Things came to a head in A.D. 70 and the Sadducees openly revolted in Jerusalem. However, the Romans were way too powerful. They burned Jerusalem, destroyed the temple, and killed an estimated 500,000 to 1,000,000 Jews, while enslaving the remainder throughout the empire, in keeping with Roman conquest tradition. The Sadducees were officially annihilated, while the Pharisees survived.

Mainstream "Judaism" today is now completely based on the Pharisees' theology. The Christian Old Testament canon, likewise, is based on the Pharisees' canon. Elements of the Talmud and Kabbalah, meanwhile, claim to have many elements of original Jewish theology.

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by the way I find your replies regarding religious topics quite interesting you're quite informed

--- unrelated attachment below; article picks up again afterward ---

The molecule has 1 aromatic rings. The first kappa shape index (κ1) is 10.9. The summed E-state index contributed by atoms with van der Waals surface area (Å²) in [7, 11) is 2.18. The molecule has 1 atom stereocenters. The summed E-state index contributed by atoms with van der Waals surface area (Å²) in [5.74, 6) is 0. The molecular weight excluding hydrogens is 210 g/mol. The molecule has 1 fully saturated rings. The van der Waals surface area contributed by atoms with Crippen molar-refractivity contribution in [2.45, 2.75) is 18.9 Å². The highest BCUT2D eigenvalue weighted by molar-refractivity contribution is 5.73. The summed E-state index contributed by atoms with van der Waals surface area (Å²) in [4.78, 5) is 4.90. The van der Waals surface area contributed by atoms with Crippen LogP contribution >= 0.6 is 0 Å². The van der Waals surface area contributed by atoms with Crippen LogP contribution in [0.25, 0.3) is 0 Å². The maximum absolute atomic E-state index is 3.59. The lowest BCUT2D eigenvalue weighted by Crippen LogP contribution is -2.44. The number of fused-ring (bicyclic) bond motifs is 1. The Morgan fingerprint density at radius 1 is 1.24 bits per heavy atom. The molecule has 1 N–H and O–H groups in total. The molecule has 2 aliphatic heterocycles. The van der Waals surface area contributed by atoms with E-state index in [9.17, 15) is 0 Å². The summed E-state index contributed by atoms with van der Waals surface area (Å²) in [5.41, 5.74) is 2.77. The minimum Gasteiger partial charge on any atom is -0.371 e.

Thanks. I find religion to be quite interesting from a scholarly POV.

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Old 08-04-2005, 12:43 PM   #26
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There are too many acts, appearances and phenomena that cannot seem to be explained (regardless of what scientologists and Tom Cruise say). Therefore, there must be an afterlife.

And, plus, I still think that the mere belief in it prevents people from doing even worse things than what some do today.
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Old 08-04-2005, 01:00 PM   #27
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There are too many acts, appearances and phenomena that cannot seem to be explained (regardless of what scientologists and Tom Cruise say). Therefore, there must be an afterlife.